The Elephant, The Lingas and The Circus
Yeoh Siew Hoon discovers how entertainment uplifts Siem Reap.
The view is amazing from this elevation and as you look around the dense jungle, you wonder why ancient kings insisted on building huge monuments in such hostile and inaccessible territory.
Several years ago, a tour operator friend told me about a temple two hours outside Siem Reap that had an ancient elephant. To get there, you had to pass a river with a thousand lingas – an image that stayed in my mind for a long time.
During my last visit to Siem Reap, I decided it was time to see this place for myself. Phnom Kulen is a mountain about 50 kilometres from downtown Siem Reap; nestled among the hills is Elephant Pond, whose ruins date back to the ninth century. It’s an hour’s drive followed by a half-hour motorbike ride to the site of the ruins.
The motorbike ride is fun. You sit pillion and hold on for dear life as the rider weaves in, out and around the dirt trail. “Hold tight,” he says. You’d better. He’s like Evel Knievel on a scooter. There are moments when you have to duck so your head doesn’t hit the branches, and some when you have to lift your legs so your shoes don’t get splashed. There are also times when you have to get off the bike to walk because the path’s too narrow and steep – but it’s all part of the adventure.
The reward at the end of this journey is seeing the mighty elephant statue flanked by several lions – they are in good shape considering their age. The view is amazing from this elevation and as you look around the dense jungle, you wonder why ancient kings insisted on building huge monuments in such hostile and inaccessible territory.
Back among the ancient ruins of Angkor Wat, we are taken on a river cruise – and our guide has arranged champagne and canapés on-board for us. A perfect way to end the day watching the sun set on one of Asia’s most magnificent historic sites in a gently rocking gondola.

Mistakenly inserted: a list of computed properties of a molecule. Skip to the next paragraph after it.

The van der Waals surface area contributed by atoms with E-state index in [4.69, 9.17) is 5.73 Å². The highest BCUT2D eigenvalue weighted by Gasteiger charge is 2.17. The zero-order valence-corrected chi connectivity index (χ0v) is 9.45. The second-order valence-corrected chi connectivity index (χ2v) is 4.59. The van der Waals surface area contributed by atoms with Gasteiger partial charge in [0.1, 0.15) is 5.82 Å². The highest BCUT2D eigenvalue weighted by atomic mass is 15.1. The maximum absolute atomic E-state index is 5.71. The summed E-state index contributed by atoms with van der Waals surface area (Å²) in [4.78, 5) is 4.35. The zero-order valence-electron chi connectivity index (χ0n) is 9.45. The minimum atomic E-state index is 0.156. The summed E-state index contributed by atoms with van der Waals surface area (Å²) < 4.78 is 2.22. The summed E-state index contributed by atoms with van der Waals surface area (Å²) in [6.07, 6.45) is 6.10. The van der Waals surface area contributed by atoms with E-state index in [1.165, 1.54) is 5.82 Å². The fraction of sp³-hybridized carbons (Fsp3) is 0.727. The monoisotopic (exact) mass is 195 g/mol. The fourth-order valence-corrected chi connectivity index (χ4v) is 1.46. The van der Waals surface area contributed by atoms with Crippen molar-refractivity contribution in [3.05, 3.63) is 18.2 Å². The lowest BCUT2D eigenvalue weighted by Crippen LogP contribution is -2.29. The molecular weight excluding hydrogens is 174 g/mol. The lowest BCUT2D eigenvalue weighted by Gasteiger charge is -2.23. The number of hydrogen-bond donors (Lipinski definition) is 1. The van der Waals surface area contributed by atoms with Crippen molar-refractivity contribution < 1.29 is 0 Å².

In the evening, we take a walk to the big top of Phare, The Cambodian Circus. I was curious to see the performance, having heard so much about the good work being done by the Phare Foundation to take children at risk off the streets and train them to be artists, musicians, performers and dancers.
The show is not only clever – the acrobatic feats are amazing, and require plenty of courage and talent – but is also very entertaining. What I like most is the local flavour of the story, music and dance. The performance that night was called “Tchamlaek” and tells the story of an ailing father who dreams of owning a big house, and depends on his son to make the dream come true.
Phare is known for depicting local themes through street art. In Battambang in 1994, eight young Cambodian refugees started the organisation for entertainment, to take people’s minds off their sufferings after the Khmer Rouge terror.
They used street art to educate villagers about land mines and diseases, such as malaria and dengue fever, and to teach children the basics of hygiene. Today, the PPS School of Art and Social Centre in Battambang teaches 1,400 kids visual arts, dance, drama and music every day.
The next morning, I caught up with Dara Huot, the Siem Reap-based director, who told me, “Phare is not an orphanage; it’s a school association that identifies children from areas of risk and teaches them circus skills, theatre performance, music and a range of visual arts.”
Dara’s task is to make the Cambodian Circus a self-sustainable social enterprise by generating revenue through its performances, corporate events and merchandising. So next time you are in Siem Reap, make sure you catch The Circus, The Elephant and The Lingas. The life-changing experience not only impresses, but will open your eyes to how entertainment has improved the quality of life for locals.